A new study from the National Evolutionary Synthesis Center (NESCent) suggests that belief in powerful, moralizing gods are more likely to develop in societies that live in harsh environments with limited access to food and water.
“When life is tough or when it’s uncertain, people believe in big gods,” says Professor Russell Gray of the University of Auckland. He is also a founding director of the Max Planck Institute for History and the Sciences in Jena, Germany. “Prosocial behavior maybe helps people do well in harsh or unpredictable environments,” Gray added.
Gray and his team also found that such societies were also likely to develop animal husbandry and political complexities, like a social hierarchy beyond the local community. They also found a link between worship of judgmental gods and group cooperation. While earlier studies had explained the development of religion as the result of either environmental or cultural factors, the new study links it to a mix of historical, ecological, and cultural factors.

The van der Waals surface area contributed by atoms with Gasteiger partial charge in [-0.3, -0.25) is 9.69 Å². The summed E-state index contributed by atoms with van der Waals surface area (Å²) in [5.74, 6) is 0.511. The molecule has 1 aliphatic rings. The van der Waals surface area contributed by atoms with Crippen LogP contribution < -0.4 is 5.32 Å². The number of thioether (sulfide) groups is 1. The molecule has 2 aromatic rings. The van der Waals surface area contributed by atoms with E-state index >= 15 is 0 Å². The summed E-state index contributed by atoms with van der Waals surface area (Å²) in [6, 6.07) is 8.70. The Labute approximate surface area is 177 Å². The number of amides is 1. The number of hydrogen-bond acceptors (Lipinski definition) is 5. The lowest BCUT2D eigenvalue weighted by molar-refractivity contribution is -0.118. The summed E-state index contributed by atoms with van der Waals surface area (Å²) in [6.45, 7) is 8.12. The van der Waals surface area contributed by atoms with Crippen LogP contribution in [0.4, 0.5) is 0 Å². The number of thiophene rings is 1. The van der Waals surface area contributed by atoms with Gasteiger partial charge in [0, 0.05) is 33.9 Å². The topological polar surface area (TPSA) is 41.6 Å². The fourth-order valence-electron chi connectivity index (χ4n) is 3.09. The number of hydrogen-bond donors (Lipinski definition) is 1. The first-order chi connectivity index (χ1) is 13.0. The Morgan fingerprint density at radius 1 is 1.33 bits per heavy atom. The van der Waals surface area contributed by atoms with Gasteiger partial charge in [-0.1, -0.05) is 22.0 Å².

The researchers studied historical, ecological, and social data for 583 societies. The ecological data included variables like rainfall, plant growth, and temperature. The team also used the Ethnographic Atlas to look up social data like local religious beliefs, agriculture, and animal husbandry. The researchers concluded that the development of religion is due to an array of ecological, historical, and social factors.
The paper is currently inline and will be published in an upcoming issue of Proceedings of the National Academies of Science. Big shout out to friend of the site Bruce Levenson for sending me this fascinating article. I love anthropology and am happy when people send me in interesting things like this